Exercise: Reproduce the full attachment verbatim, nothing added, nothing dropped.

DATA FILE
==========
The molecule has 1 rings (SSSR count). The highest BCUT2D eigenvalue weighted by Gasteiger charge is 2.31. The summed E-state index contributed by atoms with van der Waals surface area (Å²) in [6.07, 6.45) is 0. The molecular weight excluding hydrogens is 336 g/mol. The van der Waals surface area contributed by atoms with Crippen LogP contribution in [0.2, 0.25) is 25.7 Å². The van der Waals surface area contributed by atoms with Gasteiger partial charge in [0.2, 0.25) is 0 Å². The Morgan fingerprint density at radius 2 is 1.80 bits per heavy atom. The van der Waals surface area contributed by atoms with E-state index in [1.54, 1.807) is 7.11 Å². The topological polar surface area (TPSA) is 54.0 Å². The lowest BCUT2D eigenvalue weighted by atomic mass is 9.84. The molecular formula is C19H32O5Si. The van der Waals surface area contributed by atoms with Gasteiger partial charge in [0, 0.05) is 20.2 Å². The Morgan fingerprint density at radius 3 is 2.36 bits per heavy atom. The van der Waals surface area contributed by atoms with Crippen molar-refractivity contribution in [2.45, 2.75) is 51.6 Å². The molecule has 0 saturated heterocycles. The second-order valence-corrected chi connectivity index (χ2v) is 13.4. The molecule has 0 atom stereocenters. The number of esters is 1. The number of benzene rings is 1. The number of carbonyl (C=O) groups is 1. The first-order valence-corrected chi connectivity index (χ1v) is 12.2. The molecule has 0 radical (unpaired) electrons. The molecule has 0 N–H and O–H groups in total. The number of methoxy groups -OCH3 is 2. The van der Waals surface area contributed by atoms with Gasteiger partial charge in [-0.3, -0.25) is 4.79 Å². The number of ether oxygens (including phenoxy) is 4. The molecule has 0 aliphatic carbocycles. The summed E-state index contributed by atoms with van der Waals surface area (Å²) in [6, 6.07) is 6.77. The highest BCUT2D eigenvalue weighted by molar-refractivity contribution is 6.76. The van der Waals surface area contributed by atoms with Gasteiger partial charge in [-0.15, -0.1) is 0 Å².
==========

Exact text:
The molecule has 1 rings (SSSR count). The highest BCUT2D eigenvalue weighted by Gasteiger charge is 2.31. The summed E-state index contributed by atoms with van der Waals surface area (Å²) in [6.07, 6.45) is 0. The molecular weight excluding hydrogens is 336 g/mol. The van der Waals surface area contributed by atoms with Crippen LogP contribution in [0.2, 0.25) is 25.7 Å². The van der Waals surface area contributed by atoms with Gasteiger partial charge in [0.2, 0.25) is 0 Å². The Morgan fingerprint density at radius 2 is 1.80 bits per heavy atom. The van der Waals surface area contributed by atoms with E-state index in [1.54, 1.807) is 7.11 Å². The topological polar surface area (TPSA) is 54.0 Å². The lowest BCUT2D eigenvalue weighted by atomic mass is 9.84. The molecular formula is C19H32O5Si. The van der Waals surface area contributed by atoms with Gasteiger partial charge in [0, 0.05) is 20.2 Å². The Morgan fingerprint density at radius 3 is 2.36 bits per heavy atom. The van der Waals surface area contributed by atoms with Crippen molar-refractivity contribution in [2.45, 2.75) is 51.6 Å². The molecule has 0 saturated heterocycles. The second-order valence-corrected chi connectivity index (χ2v) is 13.4. The molecule has 0 atom stereocenters. The number of esters is 1. The number of benzene rings is 1. The number of carbonyl (C=O) groups is 1. The first-order valence-corrected chi connectivity index (χ1v) is 12.2. The molecule has 0 radical (unpaired) electrons. The molecule has 0 N–H and O–H groups in total. The number of methoxy groups -OCH3 is 2. The van der Waals surface area contributed by atoms with Gasteiger partial charge in [-0.3, -0.25) is 4.79 Å². The number of ether oxygens (including phenoxy) is 4. The molecule has 0 aliphatic carbocycles. The summed E-state index contributed by atoms with van der Waals surface area (Å²) in [6, 6.07) is 6.77. The highest BCUT2D eigenvalue weighted by molar-refractivity contribution is 6.76. The van der Waals surface area contributed by atoms with Gasteiger partial charge in [-0.15, -0.1) is 0 Å².